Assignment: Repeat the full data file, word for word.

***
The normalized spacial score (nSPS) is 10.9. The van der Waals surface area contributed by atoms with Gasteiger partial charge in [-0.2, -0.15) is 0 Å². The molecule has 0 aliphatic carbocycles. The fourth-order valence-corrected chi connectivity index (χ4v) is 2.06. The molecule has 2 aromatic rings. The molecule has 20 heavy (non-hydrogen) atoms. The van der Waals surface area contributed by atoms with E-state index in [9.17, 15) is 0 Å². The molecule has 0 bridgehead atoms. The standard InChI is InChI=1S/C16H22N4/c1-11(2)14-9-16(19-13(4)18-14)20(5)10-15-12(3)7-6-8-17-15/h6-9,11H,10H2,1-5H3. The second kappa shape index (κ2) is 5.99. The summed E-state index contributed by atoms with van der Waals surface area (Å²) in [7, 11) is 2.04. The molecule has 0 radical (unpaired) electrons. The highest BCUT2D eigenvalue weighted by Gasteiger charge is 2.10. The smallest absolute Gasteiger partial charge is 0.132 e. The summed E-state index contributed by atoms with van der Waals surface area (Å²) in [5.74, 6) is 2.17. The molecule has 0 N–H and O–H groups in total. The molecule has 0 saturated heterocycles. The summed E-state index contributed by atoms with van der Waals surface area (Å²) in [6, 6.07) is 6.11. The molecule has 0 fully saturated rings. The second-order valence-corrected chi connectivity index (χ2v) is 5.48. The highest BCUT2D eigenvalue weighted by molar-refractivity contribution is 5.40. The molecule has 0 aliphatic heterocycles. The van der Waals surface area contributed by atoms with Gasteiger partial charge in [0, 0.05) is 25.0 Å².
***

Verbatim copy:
The normalized spacial score (nSPS) is 10.9. The van der Waals surface area contributed by atoms with Gasteiger partial charge in [-0.2, -0.15) is 0 Å². The molecule has 0 aliphatic carbocycles. The fourth-order valence-corrected chi connectivity index (χ4v) is 2.06. The molecule has 2 aromatic rings. The molecule has 20 heavy (non-hydrogen) atoms. The van der Waals surface area contributed by atoms with E-state index in [9.17, 15) is 0 Å². The molecule has 0 bridgehead atoms. The standard InChI is InChI=1S/C16H22N4/c1-11(2)14-9-16(19-13(4)18-14)20(5)10-15-12(3)7-6-8-17-15/h6-9,11H,10H2,1-5H3. The second kappa shape index (κ2) is 5.99. The summed E-state index contributed by atoms with van der Waals surface area (Å²) in [7, 11) is 2.04. The molecule has 0 radical (unpaired) electrons. The highest BCUT2D eigenvalue weighted by Gasteiger charge is 2.10. The smallest absolute Gasteiger partial charge is 0.132 e. The summed E-state index contributed by atoms with van der Waals surface area (Å²) in [5.74, 6) is 2.17. The molecule has 0 N–H and O–H groups in total. The molecule has 0 saturated heterocycles. The summed E-state index contributed by atoms with van der Waals surface area (Å²) in [6, 6.07) is 6.11. The molecule has 0 fully saturated rings. The second-order valence-corrected chi connectivity index (χ2v) is 5.48. The highest BCUT2D eigenvalue weighted by molar-refractivity contribution is 5.40. The molecule has 0 aliphatic heterocycles. The van der Waals surface area contributed by atoms with Gasteiger partial charge in [0, 0.05) is 25.0 Å².